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April 4, 2001


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DALLAS (SMU) -- In his last public lecture at Southern Methodist University before retiring this spring, William F. May, the nationally renowned ethicist, will discuss the responsibility of the news media beyond just reporting the news in a lecture titled "Media Professionals and Celebrities: Unordained Teaching Authorities Today." His retirement from SMU is effective May 31.

The founding director of SMU's Cary M. Maguire Center for Ethics and Public Responsibility, May has been invited to give the biannual Maguire Public Scholar's Lecture for his last lecture at SMU. The lecture will be at 4 p.m. Wednesday, April 18, in the Georges Auditorium, room 175, Crow Building, at SMU's Edwin L. Cox School of Business, 6214 Bishop Blvd. It is free and open to the public. A reception for May will precede the lecture at 3:30 p.m.

For more information about the lecture, contact the Maguire Center at 214-768-4255.

"Taking the long view of history, we have had three successive teaching authorities in the West: the Church, public schools and the media. This lecture will explore the unordained teaching authority exercised by 'media professionals' and 'celebrities' in a society like ours," said May, the Cary M. Maguire University Professor of Ethics at SMU.

Since coming to SMU in 1985 from the Kennedy Institute of Ethics at Georgetown University in Washington, D.C., May has held one of two universitywide endowed chairs, which has allowed him to teach ethics courses in disciplines across campus, including theology, law, philosophy and business. May, who began his career in 1951, is recognized as one of America's leading scholars and teachers in the field of medical ethics, but also has written extensively and lectured internationally on ethical issues related to religion, politics, business and the professions. This fall he will publish his sixth book, The Beleaguered Rulers: The Public Obligation of the Professional.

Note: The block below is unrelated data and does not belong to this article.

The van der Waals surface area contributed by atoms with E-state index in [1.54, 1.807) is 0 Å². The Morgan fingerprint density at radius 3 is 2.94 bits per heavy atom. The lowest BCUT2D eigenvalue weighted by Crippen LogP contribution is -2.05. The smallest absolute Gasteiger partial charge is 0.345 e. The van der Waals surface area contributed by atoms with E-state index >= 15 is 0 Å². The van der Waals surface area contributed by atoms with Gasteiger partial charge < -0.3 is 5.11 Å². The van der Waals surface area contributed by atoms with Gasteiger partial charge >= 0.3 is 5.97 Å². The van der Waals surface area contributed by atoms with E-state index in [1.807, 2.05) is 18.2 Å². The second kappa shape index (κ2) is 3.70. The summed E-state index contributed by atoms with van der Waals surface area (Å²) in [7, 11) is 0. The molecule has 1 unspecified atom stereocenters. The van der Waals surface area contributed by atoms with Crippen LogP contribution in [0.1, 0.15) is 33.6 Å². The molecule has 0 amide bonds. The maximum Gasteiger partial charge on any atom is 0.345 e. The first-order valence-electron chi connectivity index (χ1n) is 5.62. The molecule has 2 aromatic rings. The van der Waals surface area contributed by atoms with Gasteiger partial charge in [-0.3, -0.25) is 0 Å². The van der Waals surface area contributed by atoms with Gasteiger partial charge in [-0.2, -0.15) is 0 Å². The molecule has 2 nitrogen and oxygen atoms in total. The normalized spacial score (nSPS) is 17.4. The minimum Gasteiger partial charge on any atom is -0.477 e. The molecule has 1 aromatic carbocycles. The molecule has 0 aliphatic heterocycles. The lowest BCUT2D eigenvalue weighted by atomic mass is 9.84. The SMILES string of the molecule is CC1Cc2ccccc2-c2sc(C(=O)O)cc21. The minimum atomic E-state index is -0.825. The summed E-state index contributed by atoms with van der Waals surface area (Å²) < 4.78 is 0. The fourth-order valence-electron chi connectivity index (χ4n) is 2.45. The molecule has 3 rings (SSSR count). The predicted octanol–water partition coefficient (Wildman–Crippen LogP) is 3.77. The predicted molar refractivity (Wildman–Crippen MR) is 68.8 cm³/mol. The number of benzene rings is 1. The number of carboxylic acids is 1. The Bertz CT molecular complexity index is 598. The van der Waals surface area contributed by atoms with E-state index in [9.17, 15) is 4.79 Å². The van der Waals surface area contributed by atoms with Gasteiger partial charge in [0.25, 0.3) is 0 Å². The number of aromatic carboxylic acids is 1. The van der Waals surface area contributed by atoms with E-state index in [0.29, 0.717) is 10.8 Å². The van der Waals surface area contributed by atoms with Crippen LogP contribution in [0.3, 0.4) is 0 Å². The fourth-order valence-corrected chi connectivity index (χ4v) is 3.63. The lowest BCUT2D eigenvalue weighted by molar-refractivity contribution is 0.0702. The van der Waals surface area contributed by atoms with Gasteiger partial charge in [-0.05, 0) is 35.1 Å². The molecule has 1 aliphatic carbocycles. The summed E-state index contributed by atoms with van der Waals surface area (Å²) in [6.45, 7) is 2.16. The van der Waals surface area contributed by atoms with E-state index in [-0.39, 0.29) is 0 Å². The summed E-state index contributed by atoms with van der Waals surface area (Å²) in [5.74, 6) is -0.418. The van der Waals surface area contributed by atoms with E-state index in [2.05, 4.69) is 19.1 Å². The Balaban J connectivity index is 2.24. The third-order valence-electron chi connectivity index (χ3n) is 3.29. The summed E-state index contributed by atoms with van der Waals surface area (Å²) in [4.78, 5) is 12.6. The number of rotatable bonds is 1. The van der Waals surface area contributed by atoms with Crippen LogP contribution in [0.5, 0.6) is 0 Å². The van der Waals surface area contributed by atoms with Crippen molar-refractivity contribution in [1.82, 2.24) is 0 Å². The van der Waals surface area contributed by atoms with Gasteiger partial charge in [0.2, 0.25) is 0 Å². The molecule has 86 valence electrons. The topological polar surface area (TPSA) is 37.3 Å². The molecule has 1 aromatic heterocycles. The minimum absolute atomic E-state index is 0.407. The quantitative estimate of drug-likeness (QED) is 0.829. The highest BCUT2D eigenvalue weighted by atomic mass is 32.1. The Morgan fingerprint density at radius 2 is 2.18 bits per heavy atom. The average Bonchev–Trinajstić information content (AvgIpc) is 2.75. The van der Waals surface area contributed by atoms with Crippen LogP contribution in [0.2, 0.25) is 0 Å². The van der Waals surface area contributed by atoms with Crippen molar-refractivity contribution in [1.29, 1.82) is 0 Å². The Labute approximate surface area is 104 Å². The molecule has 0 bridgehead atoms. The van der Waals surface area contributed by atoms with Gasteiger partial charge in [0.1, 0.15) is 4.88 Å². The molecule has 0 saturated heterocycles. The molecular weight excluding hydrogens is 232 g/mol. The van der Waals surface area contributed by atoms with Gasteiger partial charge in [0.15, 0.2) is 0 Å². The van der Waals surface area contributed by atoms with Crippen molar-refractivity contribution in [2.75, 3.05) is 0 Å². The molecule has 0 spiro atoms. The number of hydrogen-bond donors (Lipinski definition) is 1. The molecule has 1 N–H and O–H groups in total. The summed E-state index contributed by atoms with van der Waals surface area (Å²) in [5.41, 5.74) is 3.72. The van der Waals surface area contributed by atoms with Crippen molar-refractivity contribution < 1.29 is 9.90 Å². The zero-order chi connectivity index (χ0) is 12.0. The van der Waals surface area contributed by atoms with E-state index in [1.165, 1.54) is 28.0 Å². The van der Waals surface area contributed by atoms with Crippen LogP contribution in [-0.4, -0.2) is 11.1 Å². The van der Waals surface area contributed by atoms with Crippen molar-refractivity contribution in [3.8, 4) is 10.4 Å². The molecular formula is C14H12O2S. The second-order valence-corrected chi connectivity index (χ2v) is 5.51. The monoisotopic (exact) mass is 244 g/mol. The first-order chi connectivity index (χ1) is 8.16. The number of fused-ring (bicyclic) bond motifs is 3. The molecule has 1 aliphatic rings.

A former president of the American Academy of Religion and a founding fellow of the Hastings Center, where he co-chaired the research group on death and dying, May served as a member of the Working Group on Ethical Foundations for the Clinton Task Force on National Health Care Reform in 1993. The national Phi Beta Kappa Society selected him as one of 12 visiting scholars for the academic year 1999-2000, an honor that had him lecture on eight university and college campuses nationwide. His alma mater, Yale University Divinity School, recognized May in October 2000 with an Award for Distinction in Scholarship and Theological Education.

May's other books include The Patient's Ordeal and The Physician's Covenant: Images of the Healer in Medical Ethics. Recently he edited and wrote the introduction to the book, The Ethics of Giving and Receiving: Am I My Foolish Brother's Keeper? (SMU Press, 2000), which originated from two conferences on philanthropy and ethics sponsored by the Maguire Center. Other writings by May in the field of medical ethics relate to such subjects as the right to die and the obligation to care, organ transplants and ethics of doctors and lawyers.

He received his Bachelor of Divinity degree in 1952 and his Ph.D. from Yale in 1962. After retiring from SMU this spring, he plans to teach a course on medical ethics and participate in faculty research for one semester at Yale University before returning to Dallas.